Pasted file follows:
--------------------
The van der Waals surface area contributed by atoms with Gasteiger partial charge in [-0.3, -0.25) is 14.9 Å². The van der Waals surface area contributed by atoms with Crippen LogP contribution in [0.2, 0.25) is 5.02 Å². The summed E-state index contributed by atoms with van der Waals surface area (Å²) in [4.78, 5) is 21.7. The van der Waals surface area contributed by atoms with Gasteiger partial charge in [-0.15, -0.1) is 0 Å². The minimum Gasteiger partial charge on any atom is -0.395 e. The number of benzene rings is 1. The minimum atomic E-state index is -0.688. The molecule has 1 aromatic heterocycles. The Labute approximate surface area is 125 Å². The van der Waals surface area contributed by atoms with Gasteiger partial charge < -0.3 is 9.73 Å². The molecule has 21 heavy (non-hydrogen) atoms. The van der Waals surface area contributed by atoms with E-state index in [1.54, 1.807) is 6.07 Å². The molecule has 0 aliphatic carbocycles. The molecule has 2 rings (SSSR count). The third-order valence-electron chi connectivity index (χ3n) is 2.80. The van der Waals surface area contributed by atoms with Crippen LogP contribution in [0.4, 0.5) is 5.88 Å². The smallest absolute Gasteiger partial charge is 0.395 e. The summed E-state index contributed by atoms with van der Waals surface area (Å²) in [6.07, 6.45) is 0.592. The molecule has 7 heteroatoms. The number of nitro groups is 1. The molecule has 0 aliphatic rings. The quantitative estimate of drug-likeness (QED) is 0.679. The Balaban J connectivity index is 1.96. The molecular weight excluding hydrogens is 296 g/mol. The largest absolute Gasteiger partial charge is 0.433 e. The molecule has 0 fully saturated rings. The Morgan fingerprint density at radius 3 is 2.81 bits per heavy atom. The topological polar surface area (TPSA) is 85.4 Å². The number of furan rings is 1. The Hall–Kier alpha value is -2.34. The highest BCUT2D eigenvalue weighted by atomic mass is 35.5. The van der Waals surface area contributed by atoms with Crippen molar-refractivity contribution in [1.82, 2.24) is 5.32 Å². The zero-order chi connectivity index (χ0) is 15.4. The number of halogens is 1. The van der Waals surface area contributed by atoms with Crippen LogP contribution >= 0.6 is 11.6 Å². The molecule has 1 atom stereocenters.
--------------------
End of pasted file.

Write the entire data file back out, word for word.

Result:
The van der Waals surface area contributed by atoms with Gasteiger partial charge in [-0.3, -0.25) is 14.9 Å². The van der Waals surface area contributed by atoms with Crippen LogP contribution in [0.2, 0.25) is 5.02 Å². The summed E-state index contributed by atoms with van der Waals surface area (Å²) in [4.78, 5) is 21.7. The van der Waals surface area contributed by atoms with Gasteiger partial charge in [-0.15, -0.1) is 0 Å². The minimum Gasteiger partial charge on any atom is -0.395 e. The number of benzene rings is 1. The minimum atomic E-state index is -0.688. The molecule has 1 aromatic heterocycles. The Labute approximate surface area is 125 Å². The van der Waals surface area contributed by atoms with Gasteiger partial charge < -0.3 is 9.73 Å². The molecule has 21 heavy (non-hydrogen) atoms. The van der Waals surface area contributed by atoms with E-state index in [1.54, 1.807) is 6.07 Å². The molecule has 0 aliphatic carbocycles. The molecule has 2 rings (SSSR count). The third-order valence-electron chi connectivity index (χ3n) is 2.80. The van der Waals surface area contributed by atoms with Crippen LogP contribution in [0.4, 0.5) is 5.88 Å². The smallest absolute Gasteiger partial charge is 0.395 e. The summed E-state index contributed by atoms with van der Waals surface area (Å²) in [6.07, 6.45) is 0.592. The molecule has 7 heteroatoms. The number of nitro groups is 1. The molecule has 0 aliphatic rings. The quantitative estimate of drug-likeness (QED) is 0.679. The Balaban J connectivity index is 1.96. The molecular weight excluding hydrogens is 296 g/mol. The largest absolute Gasteiger partial charge is 0.433 e. The molecule has 0 fully saturated rings. The Morgan fingerprint density at radius 3 is 2.81 bits per heavy atom. The topological polar surface area (TPSA) is 85.4 Å². The number of furan rings is 1. The Hall–Kier alpha value is -2.34. The highest BCUT2D eigenvalue weighted by atomic mass is 35.5. The van der Waals surface area contributed by atoms with Crippen molar-refractivity contribution in [1.82, 2.24) is 5.32 Å². The zero-order chi connectivity index (χ0) is 15.4. The number of halogens is 1. The van der Waals surface area contributed by atoms with Crippen LogP contribution >= 0.6 is 11.6 Å². The molecule has 1 atom stereocenters.